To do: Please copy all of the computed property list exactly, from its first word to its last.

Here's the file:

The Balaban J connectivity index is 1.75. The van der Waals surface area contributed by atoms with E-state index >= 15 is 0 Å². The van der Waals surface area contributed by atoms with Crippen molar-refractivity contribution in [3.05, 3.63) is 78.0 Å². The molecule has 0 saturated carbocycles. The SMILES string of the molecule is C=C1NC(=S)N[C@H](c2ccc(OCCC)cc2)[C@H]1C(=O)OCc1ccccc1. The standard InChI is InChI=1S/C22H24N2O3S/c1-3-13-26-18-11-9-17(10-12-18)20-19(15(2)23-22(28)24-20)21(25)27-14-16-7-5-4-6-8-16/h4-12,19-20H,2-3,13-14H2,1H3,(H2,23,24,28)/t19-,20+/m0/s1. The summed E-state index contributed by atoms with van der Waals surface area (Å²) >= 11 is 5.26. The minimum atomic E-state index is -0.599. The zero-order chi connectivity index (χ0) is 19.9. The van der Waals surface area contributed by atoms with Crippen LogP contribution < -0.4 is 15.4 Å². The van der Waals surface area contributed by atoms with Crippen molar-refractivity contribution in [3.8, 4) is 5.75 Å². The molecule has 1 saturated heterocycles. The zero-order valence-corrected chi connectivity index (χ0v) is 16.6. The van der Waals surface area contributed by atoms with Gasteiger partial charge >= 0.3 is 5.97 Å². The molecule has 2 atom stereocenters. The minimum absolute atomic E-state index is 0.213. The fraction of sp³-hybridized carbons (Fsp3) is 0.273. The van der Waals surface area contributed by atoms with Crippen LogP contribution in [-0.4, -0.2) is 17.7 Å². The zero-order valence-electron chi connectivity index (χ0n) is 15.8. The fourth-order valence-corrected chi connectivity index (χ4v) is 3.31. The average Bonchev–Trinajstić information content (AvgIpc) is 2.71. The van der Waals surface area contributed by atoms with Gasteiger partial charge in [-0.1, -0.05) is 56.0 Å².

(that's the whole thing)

The Balaban J connectivity index is 1.75. The van der Waals surface area contributed by atoms with E-state index >= 15 is 0 Å². The van der Waals surface area contributed by atoms with Crippen molar-refractivity contribution in [3.05, 3.63) is 78.0 Å². The molecule has 0 saturated carbocycles. The SMILES string of the molecule is C=C1NC(=S)N[C@H](c2ccc(OCCC)cc2)[C@H]1C(=O)OCc1ccccc1. The standard InChI is InChI=1S/C22H24N2O3S/c1-3-13-26-18-11-9-17(10-12-18)20-19(15(2)23-22(28)24-20)21(25)27-14-16-7-5-4-6-8-16/h4-12,19-20H,2-3,13-14H2,1H3,(H2,23,24,28)/t19-,20+/m0/s1. The summed E-state index contributed by atoms with van der Waals surface area (Å²) >= 11 is 5.26. The minimum atomic E-state index is -0.599. The zero-order chi connectivity index (χ0) is 19.9. The van der Waals surface area contributed by atoms with Crippen LogP contribution < -0.4 is 15.4 Å². The van der Waals surface area contributed by atoms with Crippen molar-refractivity contribution in [3.8, 4) is 5.75 Å². The molecule has 1 saturated heterocycles. The zero-order valence-corrected chi connectivity index (χ0v) is 16.6. The van der Waals surface area contributed by atoms with Gasteiger partial charge >= 0.3 is 5.97 Å². The molecule has 2 atom stereocenters. The minimum absolute atomic E-state index is 0.213. The fraction of sp³-hybridized carbons (Fsp3) is 0.273. The van der Waals surface area contributed by atoms with Crippen LogP contribution in [-0.4, -0.2) is 17.7 Å². The zero-order valence-electron chi connectivity index (χ0n) is 15.8. The fourth-order valence-corrected chi connectivity index (χ4v) is 3.31. The average Bonchev–Trinajstić information content (AvgIpc) is 2.71. The van der Waals surface area contributed by atoms with Gasteiger partial charge in [-0.1, -0.05) is 56.0 Å².